New regulations will be made under the Health and Safety in Employment Act 1992 to ensure that health and safety concerns are a priority for operators in the oil and gas production sector.
Acting Minister of Labour Christopher Finlayson made the announcement last week, stating that the changes will help address regulatory deficiencies highlighted in the Pike River Royal Commission's recent report and help align regulatory standards in New Zealand's petroleum exploration and extraction sector with those that apply in the United Kingdom and Australia.
The new regulations will apply from June 2013 to operators carrying out petroleum exploration and extraction activities, and will require:
- operators (both onshore and offshore) to get the Ministry of Business, Innovation and Employment to approve a safety case before starting operations;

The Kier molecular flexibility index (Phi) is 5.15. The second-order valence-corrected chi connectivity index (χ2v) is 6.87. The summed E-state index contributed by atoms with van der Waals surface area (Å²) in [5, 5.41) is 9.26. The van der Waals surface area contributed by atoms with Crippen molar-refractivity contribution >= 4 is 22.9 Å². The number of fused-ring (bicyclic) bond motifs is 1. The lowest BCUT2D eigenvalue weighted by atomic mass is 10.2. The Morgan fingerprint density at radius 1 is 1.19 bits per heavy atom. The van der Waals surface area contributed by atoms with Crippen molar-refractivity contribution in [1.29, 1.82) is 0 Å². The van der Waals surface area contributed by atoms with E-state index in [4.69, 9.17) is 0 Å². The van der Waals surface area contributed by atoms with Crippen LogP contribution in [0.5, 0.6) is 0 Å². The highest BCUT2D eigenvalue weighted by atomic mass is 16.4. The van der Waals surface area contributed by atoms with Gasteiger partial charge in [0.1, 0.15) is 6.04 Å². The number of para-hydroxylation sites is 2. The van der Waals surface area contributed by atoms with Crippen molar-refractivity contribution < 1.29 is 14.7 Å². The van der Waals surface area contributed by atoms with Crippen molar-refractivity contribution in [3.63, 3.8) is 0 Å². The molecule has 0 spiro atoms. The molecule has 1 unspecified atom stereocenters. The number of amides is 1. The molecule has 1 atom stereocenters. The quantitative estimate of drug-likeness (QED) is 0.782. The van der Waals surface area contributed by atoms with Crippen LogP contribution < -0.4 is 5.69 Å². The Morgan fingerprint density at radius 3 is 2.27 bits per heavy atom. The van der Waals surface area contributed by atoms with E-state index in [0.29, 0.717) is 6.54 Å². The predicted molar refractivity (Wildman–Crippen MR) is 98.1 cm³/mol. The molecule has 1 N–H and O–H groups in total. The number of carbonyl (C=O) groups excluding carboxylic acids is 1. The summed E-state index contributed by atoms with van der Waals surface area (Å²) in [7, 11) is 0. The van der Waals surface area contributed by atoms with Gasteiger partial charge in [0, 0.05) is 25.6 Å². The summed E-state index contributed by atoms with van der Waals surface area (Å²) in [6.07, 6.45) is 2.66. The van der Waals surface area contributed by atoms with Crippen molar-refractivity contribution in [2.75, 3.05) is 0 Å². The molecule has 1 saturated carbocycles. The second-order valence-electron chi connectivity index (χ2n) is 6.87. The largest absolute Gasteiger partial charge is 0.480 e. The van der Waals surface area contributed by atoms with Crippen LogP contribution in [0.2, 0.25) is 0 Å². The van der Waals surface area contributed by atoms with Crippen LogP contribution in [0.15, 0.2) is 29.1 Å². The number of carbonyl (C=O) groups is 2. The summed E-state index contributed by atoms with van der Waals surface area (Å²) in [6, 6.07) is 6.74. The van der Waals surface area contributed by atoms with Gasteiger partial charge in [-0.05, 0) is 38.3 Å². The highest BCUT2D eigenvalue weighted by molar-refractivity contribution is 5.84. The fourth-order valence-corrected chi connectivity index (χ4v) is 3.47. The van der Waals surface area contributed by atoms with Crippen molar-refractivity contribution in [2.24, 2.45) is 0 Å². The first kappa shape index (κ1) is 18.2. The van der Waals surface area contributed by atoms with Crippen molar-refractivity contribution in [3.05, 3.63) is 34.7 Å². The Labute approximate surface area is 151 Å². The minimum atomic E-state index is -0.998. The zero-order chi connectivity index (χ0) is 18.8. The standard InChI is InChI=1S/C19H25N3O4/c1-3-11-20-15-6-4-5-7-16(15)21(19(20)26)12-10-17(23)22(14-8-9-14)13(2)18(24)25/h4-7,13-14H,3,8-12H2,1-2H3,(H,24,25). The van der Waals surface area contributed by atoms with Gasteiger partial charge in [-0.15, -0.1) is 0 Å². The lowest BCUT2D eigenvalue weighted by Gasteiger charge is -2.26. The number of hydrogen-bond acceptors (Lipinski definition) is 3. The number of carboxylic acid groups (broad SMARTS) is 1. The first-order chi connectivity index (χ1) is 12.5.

- smaller scale, lower risk onshore production installations to prepare an overview of the health and safety measures in place to protect those at, or near the installation (in lieu of a safety case);
- all operators to report 'near miss' incidents that could have led to a major accident; and
- all operators to implement arrangements for independent and competent persons to examine the design, construction, and maintenance of all wells within their inventory.
- The regulatory regime will apply to a well's whole lifecycle to ensure it is designed, modified, commissioned, constructed, equipped, operated, maintained, suspended and abandoned in a way that ensures operators reduce risks to a level that is as low as is reasonably practicable.
The announcement coincided with the release of an interim report on fracking by the Parliamentary Commissioner for the Environment, in which the Commissioner noted that light-handed regulation can be problematic in a high-risk industry such as oil and gas.
A summary of the main recommendations of the Pike River Royal Commission, including those relating to health and safety regulation, can be found in the previous edition of Watching Brief, here.